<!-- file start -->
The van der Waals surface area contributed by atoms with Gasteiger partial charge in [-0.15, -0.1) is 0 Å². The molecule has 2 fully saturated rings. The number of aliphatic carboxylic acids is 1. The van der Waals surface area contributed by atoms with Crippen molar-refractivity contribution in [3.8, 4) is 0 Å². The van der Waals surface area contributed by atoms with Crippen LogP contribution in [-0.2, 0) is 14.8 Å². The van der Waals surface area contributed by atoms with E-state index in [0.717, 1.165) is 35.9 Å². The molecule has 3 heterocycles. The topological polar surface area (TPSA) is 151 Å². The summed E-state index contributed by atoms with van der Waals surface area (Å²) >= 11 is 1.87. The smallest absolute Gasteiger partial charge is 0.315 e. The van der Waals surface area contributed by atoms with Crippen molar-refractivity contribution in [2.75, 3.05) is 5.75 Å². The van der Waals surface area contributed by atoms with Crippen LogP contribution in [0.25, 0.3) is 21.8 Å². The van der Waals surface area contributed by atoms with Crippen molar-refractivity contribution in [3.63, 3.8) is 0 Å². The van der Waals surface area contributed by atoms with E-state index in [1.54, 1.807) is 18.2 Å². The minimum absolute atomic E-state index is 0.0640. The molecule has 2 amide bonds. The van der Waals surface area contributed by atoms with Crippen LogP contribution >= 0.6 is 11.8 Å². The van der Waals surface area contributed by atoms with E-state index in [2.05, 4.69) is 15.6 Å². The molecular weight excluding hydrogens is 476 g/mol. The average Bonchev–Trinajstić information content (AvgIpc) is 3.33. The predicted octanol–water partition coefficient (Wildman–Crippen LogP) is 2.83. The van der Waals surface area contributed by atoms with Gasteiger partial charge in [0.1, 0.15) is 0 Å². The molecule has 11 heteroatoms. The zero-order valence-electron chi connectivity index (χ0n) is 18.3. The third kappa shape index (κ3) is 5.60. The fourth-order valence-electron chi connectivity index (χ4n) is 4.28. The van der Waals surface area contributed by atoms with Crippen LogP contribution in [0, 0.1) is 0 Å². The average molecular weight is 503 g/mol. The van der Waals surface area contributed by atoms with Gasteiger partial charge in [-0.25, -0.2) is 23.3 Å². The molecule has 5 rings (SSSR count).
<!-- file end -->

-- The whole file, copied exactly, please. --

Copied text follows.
The van der Waals surface area contributed by atoms with Gasteiger partial charge in [-0.15, -0.1) is 0 Å². The molecule has 2 fully saturated rings. The number of aliphatic carboxylic acids is 1. The van der Waals surface area contributed by atoms with Crippen molar-refractivity contribution in [3.8, 4) is 0 Å². The van der Waals surface area contributed by atoms with Crippen LogP contribution in [-0.2, 0) is 14.8 Å². The van der Waals surface area contributed by atoms with E-state index in [0.717, 1.165) is 35.9 Å². The molecule has 3 heterocycles. The topological polar surface area (TPSA) is 151 Å². The summed E-state index contributed by atoms with van der Waals surface area (Å²) >= 11 is 1.87. The smallest absolute Gasteiger partial charge is 0.315 e. The van der Waals surface area contributed by atoms with Crippen molar-refractivity contribution in [2.75, 3.05) is 5.75 Å². The van der Waals surface area contributed by atoms with Crippen LogP contribution in [0.25, 0.3) is 21.8 Å². The van der Waals surface area contributed by atoms with Crippen molar-refractivity contribution in [3.63, 3.8) is 0 Å². The van der Waals surface area contributed by atoms with E-state index in [1.54, 1.807) is 18.2 Å². The minimum absolute atomic E-state index is 0.0640. The molecule has 2 amide bonds. The van der Waals surface area contributed by atoms with Crippen LogP contribution >= 0.6 is 11.8 Å². The van der Waals surface area contributed by atoms with E-state index in [2.05, 4.69) is 15.6 Å². The molecular weight excluding hydrogens is 476 g/mol. The average Bonchev–Trinajstić information content (AvgIpc) is 3.33. The predicted octanol–water partition coefficient (Wildman–Crippen LogP) is 2.83. The van der Waals surface area contributed by atoms with Gasteiger partial charge in [0.1, 0.15) is 0 Å². The molecule has 11 heteroatoms. The zero-order valence-electron chi connectivity index (χ0n) is 18.3. The third kappa shape index (κ3) is 5.60. The fourth-order valence-electron chi connectivity index (χ4n) is 4.28. The van der Waals surface area contributed by atoms with Crippen LogP contribution in [0, 0.1) is 0 Å². The average molecular weight is 503 g/mol. The van der Waals surface area contributed by atoms with Gasteiger partial charge in [-0.25, -0.2) is 23.3 Å². The molecule has 5 rings (SSSR count).